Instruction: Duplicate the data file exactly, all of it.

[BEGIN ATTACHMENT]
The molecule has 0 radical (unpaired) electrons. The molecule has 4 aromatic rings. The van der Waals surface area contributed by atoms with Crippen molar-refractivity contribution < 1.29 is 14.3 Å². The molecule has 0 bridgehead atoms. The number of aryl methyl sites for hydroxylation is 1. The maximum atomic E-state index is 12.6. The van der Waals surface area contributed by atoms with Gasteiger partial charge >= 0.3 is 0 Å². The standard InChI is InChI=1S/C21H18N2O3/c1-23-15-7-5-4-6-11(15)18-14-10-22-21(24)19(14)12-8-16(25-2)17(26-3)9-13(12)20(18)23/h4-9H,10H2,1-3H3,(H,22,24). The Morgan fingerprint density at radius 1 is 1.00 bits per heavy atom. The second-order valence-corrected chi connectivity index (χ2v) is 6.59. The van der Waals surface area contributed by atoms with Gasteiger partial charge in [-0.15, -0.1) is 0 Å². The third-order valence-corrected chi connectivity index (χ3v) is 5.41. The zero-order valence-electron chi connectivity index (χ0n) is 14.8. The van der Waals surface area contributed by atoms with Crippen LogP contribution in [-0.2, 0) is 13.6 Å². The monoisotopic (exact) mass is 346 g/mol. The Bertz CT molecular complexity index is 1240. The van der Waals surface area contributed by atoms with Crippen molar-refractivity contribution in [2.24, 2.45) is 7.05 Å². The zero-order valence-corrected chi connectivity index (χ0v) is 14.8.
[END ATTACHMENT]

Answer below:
The molecule has 0 radical (unpaired) electrons. The molecule has 4 aromatic rings. The van der Waals surface area contributed by atoms with Crippen molar-refractivity contribution < 1.29 is 14.3 Å². The molecule has 0 bridgehead atoms. The number of aryl methyl sites for hydroxylation is 1. The maximum atomic E-state index is 12.6. The van der Waals surface area contributed by atoms with Gasteiger partial charge >= 0.3 is 0 Å². The standard InChI is InChI=1S/C21H18N2O3/c1-23-15-7-5-4-6-11(15)18-14-10-22-21(24)19(14)12-8-16(25-2)17(26-3)9-13(12)20(18)23/h4-9H,10H2,1-3H3,(H,22,24). The Morgan fingerprint density at radius 1 is 1.00 bits per heavy atom. The second-order valence-corrected chi connectivity index (χ2v) is 6.59. The van der Waals surface area contributed by atoms with Gasteiger partial charge in [-0.15, -0.1) is 0 Å². The third-order valence-corrected chi connectivity index (χ3v) is 5.41. The zero-order valence-electron chi connectivity index (χ0n) is 14.8. The van der Waals surface area contributed by atoms with Crippen LogP contribution in [-0.2, 0) is 13.6 Å². The monoisotopic (exact) mass is 346 g/mol. The Bertz CT molecular complexity index is 1240. The van der Waals surface area contributed by atoms with Crippen molar-refractivity contribution in [2.24, 2.45) is 7.05 Å². The zero-order valence-corrected chi connectivity index (χ0v) is 14.8.